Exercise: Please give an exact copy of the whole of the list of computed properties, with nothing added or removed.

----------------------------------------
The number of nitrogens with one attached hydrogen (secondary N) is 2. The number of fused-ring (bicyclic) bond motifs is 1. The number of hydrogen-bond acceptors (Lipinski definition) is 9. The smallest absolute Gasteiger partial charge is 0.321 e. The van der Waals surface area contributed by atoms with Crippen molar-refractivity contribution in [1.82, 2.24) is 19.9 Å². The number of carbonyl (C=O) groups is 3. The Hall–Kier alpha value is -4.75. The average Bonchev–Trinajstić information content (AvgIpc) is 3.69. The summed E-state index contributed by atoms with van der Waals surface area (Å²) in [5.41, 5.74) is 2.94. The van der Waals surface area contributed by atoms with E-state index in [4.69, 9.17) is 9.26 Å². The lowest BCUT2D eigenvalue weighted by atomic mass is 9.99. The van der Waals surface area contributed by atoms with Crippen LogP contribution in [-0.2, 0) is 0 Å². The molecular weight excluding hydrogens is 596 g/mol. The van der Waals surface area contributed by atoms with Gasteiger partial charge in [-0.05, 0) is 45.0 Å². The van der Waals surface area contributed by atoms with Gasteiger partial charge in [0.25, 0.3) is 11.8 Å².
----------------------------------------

The number of nitrogens with one attached hydrogen (secondary N) is 2. The number of fused-ring (bicyclic) bond motifs is 1. The number of hydrogen-bond acceptors (Lipinski definition) is 9. The smallest absolute Gasteiger partial charge is 0.321 e. The van der Waals surface area contributed by atoms with Crippen molar-refractivity contribution in [1.82, 2.24) is 19.9 Å². The number of carbonyl (C=O) groups is 3. The Hall–Kier alpha value is -4.75. The average Bonchev–Trinajstić information content (AvgIpc) is 3.69. The summed E-state index contributed by atoms with van der Waals surface area (Å²) in [5.41, 5.74) is 2.94. The van der Waals surface area contributed by atoms with E-state index in [4.69, 9.17) is 9.26 Å². The lowest BCUT2D eigenvalue weighted by atomic mass is 9.99. The van der Waals surface area contributed by atoms with Crippen LogP contribution in [-0.2, 0) is 0 Å². The molecular weight excluding hydrogens is 596 g/mol. The van der Waals surface area contributed by atoms with Gasteiger partial charge in [-0.05, 0) is 45.0 Å². The van der Waals surface area contributed by atoms with Gasteiger partial charge in [0.25, 0.3) is 11.8 Å².